Firebird wrote:The above article mentions 3 airframes per annum for the Il-96.
Does anyone know if there are serious plans to produce it in volume eg the 4 or 2 engine version?
ie for Aeroflot and other Russian and foreign airlines over the next 5 or 10 yrs.
It strikes me as a very good plane that would be more competitive internationally with twin engines.
Seems a shame that an aerospace industry like Russia is going to even enemy states to fulfill its airline requirements. Especially when it can produce and even export its own planes.
Surely Russia could produce 10 or 20 twin engine Il-96s per annum, and export a fair number of them too?
until the next 5 years at least ( but more probably 7) there will be no large Russian engine of the needed thrust available for commercial operations. Even the best estimates do not speak about 2025 for entry into service of the new 35 tons engine. Of course it is considered to have a new version ofil96 with 2 engines, but they cannot wait for it.
It will be important to start working on the modified design of the aircraft with this configuration
(just the wing or also other parts?), is the wing high enough to have the required ground clearance during takeoff and landing with the larger engines, how is the weight balance of the modified aircraft, how does the aircraft behave with this new configuration?).
The aircraft will need a new type rating in order to be certified with 2 engines instead of 4.
That is, it is considered a totally new aircraft from the certification authorities (both russian and foreign, like the EASA).
If they have a modified development aircraft available for when the new PD35 has already started flying tests on the flying test bed (that will be most probably an il-76 with one of the engines replaced by the pd35), and the engine has proved in ground tests, test in altitude test facilities and in the flying test bed that it is reliable enough, then they can start flight testing the updated twin version of the il96 without losing much time.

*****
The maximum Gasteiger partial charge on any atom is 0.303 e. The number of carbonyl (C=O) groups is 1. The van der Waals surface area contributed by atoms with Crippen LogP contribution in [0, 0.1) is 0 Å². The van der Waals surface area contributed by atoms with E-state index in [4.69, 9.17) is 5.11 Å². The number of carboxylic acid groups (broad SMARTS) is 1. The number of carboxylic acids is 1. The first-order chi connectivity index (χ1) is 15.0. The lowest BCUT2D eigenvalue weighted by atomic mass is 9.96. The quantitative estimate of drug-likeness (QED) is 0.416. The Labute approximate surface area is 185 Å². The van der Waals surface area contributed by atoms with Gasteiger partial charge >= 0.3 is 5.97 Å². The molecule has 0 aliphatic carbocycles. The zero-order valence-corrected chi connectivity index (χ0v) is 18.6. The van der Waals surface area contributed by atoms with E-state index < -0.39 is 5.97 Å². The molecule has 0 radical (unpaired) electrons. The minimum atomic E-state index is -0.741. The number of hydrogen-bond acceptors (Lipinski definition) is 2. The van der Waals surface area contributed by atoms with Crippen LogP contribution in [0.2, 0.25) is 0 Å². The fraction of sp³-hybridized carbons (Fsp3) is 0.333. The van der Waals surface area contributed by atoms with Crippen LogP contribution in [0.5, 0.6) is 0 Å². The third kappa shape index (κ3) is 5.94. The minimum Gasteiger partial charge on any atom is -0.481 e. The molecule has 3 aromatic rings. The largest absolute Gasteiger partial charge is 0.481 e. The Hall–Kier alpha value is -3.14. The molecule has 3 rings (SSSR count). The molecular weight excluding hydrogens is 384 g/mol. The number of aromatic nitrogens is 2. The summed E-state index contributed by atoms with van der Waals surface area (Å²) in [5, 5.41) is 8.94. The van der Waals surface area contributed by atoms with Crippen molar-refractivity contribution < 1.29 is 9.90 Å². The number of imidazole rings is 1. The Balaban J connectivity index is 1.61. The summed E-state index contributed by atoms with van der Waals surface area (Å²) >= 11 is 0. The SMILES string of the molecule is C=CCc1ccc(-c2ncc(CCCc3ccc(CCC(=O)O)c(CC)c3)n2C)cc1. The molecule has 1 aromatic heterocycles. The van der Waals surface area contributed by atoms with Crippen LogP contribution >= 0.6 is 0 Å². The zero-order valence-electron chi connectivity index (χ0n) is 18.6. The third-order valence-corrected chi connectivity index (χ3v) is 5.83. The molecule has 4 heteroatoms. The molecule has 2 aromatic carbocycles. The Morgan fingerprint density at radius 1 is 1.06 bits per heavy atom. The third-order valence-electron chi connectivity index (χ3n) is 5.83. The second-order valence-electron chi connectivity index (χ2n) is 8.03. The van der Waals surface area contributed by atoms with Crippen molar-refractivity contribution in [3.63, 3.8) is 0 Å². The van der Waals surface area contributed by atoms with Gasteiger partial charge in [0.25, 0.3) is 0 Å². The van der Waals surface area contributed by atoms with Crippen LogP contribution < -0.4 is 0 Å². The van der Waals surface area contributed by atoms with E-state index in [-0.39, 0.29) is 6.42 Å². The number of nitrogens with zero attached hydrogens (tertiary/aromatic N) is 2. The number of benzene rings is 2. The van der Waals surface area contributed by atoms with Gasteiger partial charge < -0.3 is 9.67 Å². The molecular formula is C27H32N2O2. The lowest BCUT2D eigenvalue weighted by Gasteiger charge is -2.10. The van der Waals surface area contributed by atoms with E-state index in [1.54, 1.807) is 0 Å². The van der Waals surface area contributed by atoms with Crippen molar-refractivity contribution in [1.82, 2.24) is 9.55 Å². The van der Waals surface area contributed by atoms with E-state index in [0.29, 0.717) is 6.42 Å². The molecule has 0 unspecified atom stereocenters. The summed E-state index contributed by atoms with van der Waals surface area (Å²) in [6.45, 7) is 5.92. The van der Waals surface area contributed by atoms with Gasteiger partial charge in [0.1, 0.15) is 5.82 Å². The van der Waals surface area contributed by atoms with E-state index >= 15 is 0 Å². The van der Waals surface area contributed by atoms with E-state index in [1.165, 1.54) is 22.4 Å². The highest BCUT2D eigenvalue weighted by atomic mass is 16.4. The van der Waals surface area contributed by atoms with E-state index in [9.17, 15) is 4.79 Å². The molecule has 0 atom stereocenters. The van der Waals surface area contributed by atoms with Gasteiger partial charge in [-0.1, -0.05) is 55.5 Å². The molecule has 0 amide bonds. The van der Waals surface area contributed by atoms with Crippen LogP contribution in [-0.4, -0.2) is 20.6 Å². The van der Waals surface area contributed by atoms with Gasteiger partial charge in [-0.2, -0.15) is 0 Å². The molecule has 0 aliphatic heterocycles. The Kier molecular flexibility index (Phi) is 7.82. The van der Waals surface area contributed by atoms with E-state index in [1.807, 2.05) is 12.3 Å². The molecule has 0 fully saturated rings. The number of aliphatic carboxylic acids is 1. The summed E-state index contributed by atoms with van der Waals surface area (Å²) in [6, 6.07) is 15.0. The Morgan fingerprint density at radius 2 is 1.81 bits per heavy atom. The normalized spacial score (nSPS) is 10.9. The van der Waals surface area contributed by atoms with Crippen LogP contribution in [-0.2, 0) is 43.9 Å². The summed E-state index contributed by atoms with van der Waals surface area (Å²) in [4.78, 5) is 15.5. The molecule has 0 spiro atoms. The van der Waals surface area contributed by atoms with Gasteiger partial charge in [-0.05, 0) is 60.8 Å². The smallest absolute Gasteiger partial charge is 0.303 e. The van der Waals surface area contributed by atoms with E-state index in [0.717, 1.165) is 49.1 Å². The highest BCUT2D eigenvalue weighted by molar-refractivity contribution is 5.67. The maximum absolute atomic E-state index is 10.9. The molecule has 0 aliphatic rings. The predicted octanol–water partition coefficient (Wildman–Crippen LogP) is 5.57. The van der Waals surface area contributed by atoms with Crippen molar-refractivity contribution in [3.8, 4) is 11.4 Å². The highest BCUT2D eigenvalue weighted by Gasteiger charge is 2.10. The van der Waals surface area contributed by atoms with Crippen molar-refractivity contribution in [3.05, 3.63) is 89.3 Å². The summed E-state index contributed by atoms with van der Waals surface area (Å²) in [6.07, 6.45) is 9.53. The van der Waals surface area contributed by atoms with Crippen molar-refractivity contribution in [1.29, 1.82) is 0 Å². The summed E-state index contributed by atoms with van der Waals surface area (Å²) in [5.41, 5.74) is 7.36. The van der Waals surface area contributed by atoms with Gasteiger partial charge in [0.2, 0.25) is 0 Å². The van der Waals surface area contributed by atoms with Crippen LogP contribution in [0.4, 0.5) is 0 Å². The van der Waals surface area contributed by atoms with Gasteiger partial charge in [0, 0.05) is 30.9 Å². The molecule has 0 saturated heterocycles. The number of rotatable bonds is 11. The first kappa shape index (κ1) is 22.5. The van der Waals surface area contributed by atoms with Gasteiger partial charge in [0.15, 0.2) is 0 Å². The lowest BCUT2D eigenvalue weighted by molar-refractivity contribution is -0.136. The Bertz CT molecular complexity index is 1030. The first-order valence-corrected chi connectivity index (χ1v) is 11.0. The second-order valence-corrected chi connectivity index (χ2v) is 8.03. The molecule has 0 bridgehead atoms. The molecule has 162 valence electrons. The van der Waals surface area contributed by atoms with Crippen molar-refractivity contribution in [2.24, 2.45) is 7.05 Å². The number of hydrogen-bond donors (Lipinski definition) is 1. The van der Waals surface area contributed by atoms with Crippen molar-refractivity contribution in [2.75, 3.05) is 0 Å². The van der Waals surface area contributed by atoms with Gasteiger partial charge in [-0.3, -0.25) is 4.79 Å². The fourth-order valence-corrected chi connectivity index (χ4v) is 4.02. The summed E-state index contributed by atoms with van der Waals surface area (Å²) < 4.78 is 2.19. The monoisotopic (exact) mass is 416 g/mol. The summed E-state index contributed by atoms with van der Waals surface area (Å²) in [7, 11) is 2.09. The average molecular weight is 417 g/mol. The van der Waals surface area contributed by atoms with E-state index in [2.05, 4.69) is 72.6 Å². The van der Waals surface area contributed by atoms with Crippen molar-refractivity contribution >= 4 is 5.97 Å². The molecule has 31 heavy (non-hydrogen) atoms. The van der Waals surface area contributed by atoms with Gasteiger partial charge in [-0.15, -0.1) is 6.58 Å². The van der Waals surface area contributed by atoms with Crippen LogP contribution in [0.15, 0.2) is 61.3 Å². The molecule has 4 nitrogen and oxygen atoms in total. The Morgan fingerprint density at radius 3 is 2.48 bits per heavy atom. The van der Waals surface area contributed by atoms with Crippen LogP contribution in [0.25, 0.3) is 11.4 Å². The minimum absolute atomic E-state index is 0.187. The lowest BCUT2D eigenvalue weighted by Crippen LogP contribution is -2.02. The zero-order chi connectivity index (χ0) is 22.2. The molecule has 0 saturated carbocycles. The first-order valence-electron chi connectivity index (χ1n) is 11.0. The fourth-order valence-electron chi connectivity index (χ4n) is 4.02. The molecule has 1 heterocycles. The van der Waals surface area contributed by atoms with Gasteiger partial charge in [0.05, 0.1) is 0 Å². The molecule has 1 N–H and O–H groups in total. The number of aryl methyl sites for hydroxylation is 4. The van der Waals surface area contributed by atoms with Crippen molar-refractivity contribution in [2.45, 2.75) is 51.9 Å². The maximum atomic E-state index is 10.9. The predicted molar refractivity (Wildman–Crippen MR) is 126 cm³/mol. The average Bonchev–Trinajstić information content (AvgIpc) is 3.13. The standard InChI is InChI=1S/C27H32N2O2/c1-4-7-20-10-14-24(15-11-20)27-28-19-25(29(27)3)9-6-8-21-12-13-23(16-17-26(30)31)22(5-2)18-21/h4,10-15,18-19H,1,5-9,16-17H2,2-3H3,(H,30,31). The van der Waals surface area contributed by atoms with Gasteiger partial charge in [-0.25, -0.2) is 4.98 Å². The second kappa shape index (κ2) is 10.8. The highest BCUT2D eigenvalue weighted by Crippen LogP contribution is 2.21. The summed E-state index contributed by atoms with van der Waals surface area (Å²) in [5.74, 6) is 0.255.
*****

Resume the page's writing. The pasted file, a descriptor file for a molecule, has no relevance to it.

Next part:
They can't however have the twin il96 fly commercially before the engine is extensively tested both alone and in the aircraft.
Starting now with the il96-400M they just need to apply for a change to its current type rating, requiring additional tests, but not as many as they would need for a new type rating for a new aircraft.
Russia want to have within a couple of years a locally produced widebody able to fly commercially and transport passengers,even if it is less fuel efficient than foreign alternatives. They even refused to put there the improved version of the old engine, the PS-90A3M, since it was not yet certified, and they will use the PS-90A1.
The only thing that they could do to save time would be to work on certifying a twin engine version of the il96 with Rolls-Royce or GE engines and asking for a type rating supplement and repeating only a part of the tests when the new russian engine PD35 is available, (same approach that they are following for the MC-21, that will be certified with the pratt and witney engine, and only later with the PD14).
Maybe they will do that after they finish the work on the 4 engines version.
But if they want to have a fully Russian widebody soon(e.g) 2022) they must accept a compromise and use the 4 engines version with the old PS-90A1.